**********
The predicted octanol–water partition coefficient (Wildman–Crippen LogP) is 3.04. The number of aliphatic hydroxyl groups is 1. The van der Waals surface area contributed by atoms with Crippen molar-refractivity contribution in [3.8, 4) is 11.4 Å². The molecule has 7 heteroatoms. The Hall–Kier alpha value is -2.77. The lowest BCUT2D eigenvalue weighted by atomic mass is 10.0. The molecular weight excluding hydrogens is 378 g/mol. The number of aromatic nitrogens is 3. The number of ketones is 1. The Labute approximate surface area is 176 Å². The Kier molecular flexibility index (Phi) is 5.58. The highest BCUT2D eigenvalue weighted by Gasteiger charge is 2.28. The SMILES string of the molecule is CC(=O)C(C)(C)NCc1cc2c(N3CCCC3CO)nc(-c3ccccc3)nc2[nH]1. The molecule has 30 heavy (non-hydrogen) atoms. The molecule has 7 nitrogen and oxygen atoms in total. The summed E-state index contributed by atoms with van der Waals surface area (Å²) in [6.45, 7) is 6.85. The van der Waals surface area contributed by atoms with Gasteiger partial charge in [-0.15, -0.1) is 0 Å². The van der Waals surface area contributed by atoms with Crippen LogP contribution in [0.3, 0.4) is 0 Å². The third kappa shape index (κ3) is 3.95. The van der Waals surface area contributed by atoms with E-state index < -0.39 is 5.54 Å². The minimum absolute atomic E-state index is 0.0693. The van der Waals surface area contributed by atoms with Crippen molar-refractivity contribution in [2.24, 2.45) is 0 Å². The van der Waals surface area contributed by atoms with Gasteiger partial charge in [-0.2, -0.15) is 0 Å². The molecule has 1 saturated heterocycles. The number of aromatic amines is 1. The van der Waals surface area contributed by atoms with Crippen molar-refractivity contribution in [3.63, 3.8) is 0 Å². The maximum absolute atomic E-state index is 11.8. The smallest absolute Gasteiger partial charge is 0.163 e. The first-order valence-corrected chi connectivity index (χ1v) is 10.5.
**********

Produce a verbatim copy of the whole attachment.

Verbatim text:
The predicted octanol–water partition coefficient (Wildman–Crippen LogP) is 3.04. The number of aliphatic hydroxyl groups is 1. The van der Waals surface area contributed by atoms with Crippen molar-refractivity contribution in [3.8, 4) is 11.4 Å². The molecule has 7 heteroatoms. The Hall–Kier alpha value is -2.77. The lowest BCUT2D eigenvalue weighted by atomic mass is 10.0. The molecular weight excluding hydrogens is 378 g/mol. The number of aromatic nitrogens is 3. The number of ketones is 1. The Labute approximate surface area is 176 Å². The Kier molecular flexibility index (Phi) is 5.58. The highest BCUT2D eigenvalue weighted by Gasteiger charge is 2.28. The SMILES string of the molecule is CC(=O)C(C)(C)NCc1cc2c(N3CCCC3CO)nc(-c3ccccc3)nc2[nH]1. The molecule has 30 heavy (non-hydrogen) atoms. The molecule has 7 nitrogen and oxygen atoms in total. The summed E-state index contributed by atoms with van der Waals surface area (Å²) in [6.45, 7) is 6.85. The van der Waals surface area contributed by atoms with Gasteiger partial charge in [-0.15, -0.1) is 0 Å². The van der Waals surface area contributed by atoms with Crippen LogP contribution in [0.3, 0.4) is 0 Å². The third kappa shape index (κ3) is 3.95. The van der Waals surface area contributed by atoms with E-state index < -0.39 is 5.54 Å². The minimum absolute atomic E-state index is 0.0693. The van der Waals surface area contributed by atoms with Crippen molar-refractivity contribution in [2.24, 2.45) is 0 Å². The van der Waals surface area contributed by atoms with Gasteiger partial charge in [-0.2, -0.15) is 0 Å². The molecule has 1 saturated heterocycles. The number of aromatic amines is 1. The van der Waals surface area contributed by atoms with Crippen molar-refractivity contribution in [3.63, 3.8) is 0 Å². The maximum absolute atomic E-state index is 11.8. The smallest absolute Gasteiger partial charge is 0.163 e. The first-order valence-corrected chi connectivity index (χ1v) is 10.5.